|Publication number||US5774348 A|
|Application number||US 08/669,073|
|Publication date||Jun 30, 1998|
|Filing date||Jun 24, 1996|
|Priority date||Jun 24, 1996|
|Publication number||08669073, 669073, US 5774348 A, US 5774348A, US-A-5774348, US5774348 A, US5774348A|
|Inventors||Robert L. Druce, Hugh C. Kirbie, Mark A. Newton|
|Original Assignee||The United States Of America As Represented By The United States Department Of Energy|
|Export Citation||BiBTeX, EndNote, RefMan|
|Patent Citations (6), Non-Patent Citations (2), Referenced by (23), Classifications (10), Legal Events (6)|
|External Links: USPTO, USPTO Assignment, Espacenet|
The United States Government has rights in this invention pursuant to Contract No. W-7405-ENG-48 between the United States Department of Energy and the University of California for the operation of Lawrence Livermore National Laboratory.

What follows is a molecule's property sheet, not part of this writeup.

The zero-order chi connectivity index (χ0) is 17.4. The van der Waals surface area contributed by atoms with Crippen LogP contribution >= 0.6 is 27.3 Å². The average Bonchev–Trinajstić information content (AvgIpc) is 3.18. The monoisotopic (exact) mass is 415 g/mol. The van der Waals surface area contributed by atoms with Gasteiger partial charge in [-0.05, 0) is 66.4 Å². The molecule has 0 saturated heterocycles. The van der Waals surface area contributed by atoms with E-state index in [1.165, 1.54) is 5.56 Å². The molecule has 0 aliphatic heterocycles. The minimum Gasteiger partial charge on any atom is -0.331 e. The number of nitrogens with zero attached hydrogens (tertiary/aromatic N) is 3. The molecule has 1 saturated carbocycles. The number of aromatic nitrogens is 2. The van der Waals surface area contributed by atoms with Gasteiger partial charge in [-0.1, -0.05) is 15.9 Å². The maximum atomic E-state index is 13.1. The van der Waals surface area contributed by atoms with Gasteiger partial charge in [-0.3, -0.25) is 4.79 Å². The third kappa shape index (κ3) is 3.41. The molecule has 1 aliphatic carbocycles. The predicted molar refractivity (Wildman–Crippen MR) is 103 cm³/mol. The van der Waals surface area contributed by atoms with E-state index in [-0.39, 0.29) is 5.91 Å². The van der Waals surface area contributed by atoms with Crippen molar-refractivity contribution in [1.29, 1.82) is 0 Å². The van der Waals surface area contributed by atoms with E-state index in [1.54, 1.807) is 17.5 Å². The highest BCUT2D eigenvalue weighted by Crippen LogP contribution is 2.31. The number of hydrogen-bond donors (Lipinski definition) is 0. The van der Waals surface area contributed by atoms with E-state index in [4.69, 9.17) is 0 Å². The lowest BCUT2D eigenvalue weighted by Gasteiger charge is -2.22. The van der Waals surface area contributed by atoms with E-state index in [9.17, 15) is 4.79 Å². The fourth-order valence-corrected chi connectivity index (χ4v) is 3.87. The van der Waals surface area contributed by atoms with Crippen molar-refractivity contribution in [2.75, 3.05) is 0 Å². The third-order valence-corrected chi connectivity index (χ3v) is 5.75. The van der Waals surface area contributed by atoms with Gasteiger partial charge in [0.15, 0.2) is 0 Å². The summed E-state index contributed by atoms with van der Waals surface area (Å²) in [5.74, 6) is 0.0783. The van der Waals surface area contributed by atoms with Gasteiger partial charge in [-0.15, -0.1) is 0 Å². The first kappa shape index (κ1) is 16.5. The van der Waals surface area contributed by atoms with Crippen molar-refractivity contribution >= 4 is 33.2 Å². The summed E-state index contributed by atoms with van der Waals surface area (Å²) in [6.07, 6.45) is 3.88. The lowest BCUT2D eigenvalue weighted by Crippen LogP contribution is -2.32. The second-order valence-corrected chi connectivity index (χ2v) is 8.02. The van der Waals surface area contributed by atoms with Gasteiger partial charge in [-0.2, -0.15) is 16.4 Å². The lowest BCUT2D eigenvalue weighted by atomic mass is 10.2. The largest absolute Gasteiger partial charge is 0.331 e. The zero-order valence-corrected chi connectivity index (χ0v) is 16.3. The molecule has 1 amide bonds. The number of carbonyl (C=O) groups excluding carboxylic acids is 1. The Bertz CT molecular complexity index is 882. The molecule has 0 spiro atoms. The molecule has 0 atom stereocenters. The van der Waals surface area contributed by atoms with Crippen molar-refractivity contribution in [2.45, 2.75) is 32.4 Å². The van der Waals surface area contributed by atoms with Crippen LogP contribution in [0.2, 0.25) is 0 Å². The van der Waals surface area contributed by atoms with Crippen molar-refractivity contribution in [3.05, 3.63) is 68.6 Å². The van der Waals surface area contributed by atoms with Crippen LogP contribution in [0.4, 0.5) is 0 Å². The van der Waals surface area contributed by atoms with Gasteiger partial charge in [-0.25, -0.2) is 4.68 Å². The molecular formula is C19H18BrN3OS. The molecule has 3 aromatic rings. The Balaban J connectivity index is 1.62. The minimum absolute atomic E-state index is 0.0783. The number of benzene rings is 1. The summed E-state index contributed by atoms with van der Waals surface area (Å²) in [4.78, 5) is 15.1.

1. Field of the Invention
The present invention relates to voltage conversion devices and more particularly to converters than can generate 10 KV to 1 MV from portable DC battery power.
2. Description of Related Art
One of the most straightforward ways to generate a high voltage from a low voltage is to use a step-up transformer or autoformer for the basic conversion. Converting DC to high voltage DC further required chopping up the incoming DC and rectifying the output DC to operate the transformer with AC currents. Low frequency operation often necessitated large, heavy bulky cores to prevent saturation at reasonable loads. The bulk of the cores has been reduced by prior art devices that operate the transformer in the kilohertz and tens of kilohertz ranges.
Converting 20-50 amps of DC at 400 volts to 10 KV, or more, capable of delivering pulse currents of 20,000+ amps every ten seconds presents a difficult challenge for all prior art systems. Portable operation in confined spaces with severe weight restrictions further makes the job of constructing such system with prior art devices all the more impossible.